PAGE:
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‘SegmentSmack’ Flaw in Linux Kernel Allows Remote DoS Attacks

A vulnerability in the Linux kernel can allow a remote attacker to trigger a denial-of-service (DoS) condition by sending specially crafted packets to the targeted system. The flaw could impact many companies.

A vulnerability in the Linux kernel can allow a remote attacker to trigger a denial-of-service (DoS) condition by sending specially crafted packets to the targeted system. The flaw could impact many companies.

The security hole, classified as high severity, has been named SegmentSmack and is tracked as CVE-2018-5390. The issue was discovered by Juha-Matti Tilli of Aalto University and Nokia’s Bell Labs.

The vulnerability exists due to the way versions 4.9 and later of the Linux kernel handle specially crafted TCP packets. Linux kernel developers have released a patch that should address the problem.

“A remote attacker could use this flaw to trigger time and calculation expensive calls to tcp_collapse_ofo_queue() and tcp_prune_ofo_queue() functions by sending specially modified packets within ongoing TCP sessions which could lead to a CPU saturation and hence a denial of service on the system,” Red Hat explained in an advisory for SegmentSmack. “Maintaining the denial of service condition requires continuous two-way TCP sessions to a reachable open port, thus the attacks cannot be performed using spoofed IP addresses.”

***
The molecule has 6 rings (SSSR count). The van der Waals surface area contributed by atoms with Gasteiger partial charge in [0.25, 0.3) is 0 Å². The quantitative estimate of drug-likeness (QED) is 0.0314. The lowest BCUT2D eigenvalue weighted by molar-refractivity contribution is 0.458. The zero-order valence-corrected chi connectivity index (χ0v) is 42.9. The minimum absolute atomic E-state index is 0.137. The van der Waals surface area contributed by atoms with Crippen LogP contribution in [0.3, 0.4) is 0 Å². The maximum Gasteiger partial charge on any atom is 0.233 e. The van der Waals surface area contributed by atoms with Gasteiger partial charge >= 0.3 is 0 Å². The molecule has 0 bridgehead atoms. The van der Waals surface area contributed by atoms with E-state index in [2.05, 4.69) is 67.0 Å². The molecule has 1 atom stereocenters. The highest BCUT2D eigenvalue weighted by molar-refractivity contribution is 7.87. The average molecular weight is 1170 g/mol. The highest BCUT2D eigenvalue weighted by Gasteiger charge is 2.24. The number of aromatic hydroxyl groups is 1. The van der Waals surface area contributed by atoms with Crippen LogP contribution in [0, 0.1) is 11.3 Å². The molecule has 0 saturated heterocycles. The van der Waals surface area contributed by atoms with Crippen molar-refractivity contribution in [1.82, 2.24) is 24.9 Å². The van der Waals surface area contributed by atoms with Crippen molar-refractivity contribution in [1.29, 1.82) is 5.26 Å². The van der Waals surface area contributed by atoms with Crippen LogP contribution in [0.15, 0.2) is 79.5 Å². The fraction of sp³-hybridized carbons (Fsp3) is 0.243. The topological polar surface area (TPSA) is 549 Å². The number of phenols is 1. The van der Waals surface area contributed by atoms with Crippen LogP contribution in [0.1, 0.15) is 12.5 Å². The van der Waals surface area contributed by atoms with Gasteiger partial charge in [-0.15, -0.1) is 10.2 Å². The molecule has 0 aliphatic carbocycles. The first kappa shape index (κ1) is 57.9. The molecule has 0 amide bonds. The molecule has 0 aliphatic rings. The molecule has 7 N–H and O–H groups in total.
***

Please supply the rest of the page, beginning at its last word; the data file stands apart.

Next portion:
Red Hat says all its products with moderately new Linux kernel versions are affected. The company has not identified any workarounds or mitigations besides the kernel patches.

CERT/CC has also published an advisory for SegmentSmack. The organization believes the vulnerability could impact tens of major vendors, including Amazon, Apple, BlackBerry, Cisco, Dell, Google, HP, IBM, Lenovo, Microsoft and several cybersecurity and networking solutions providers.

Amazon Web Services (AWS) says it has launched an investigation into the impact of the flaw on its products.

“AWS is aware of a recently-disclosed security issue, commonly referred to as SegmentSmack, which affects the TCP processing subsystem of several popular operating systems including Linux,” AWS said. “AWS services are operating normally. We will post a further update as soon as one is available.”

SUSE Linux has also released patches, but the organization says the vulnerability only affects SUSE Linux Enterprise 15.

Related: Privilege Escalation Bug Lurked in Linux Kernel for 8 Years

Related: Arch Linux AUR Repository Compromised

Related: Vulnerabilities Found in Linux ‘Beep’ Tool

Written By

Eduard Kovacs (@EduardKovacs) is a contributing editor at SecurityWeek. He worked as a high school IT teacher for two years before starting a career in journalism as Softpedia’s security news reporter. Eduard holds a bachelor’s degree in industrial informatics and a master’s degree in computer techniques applied in electrical engineering.

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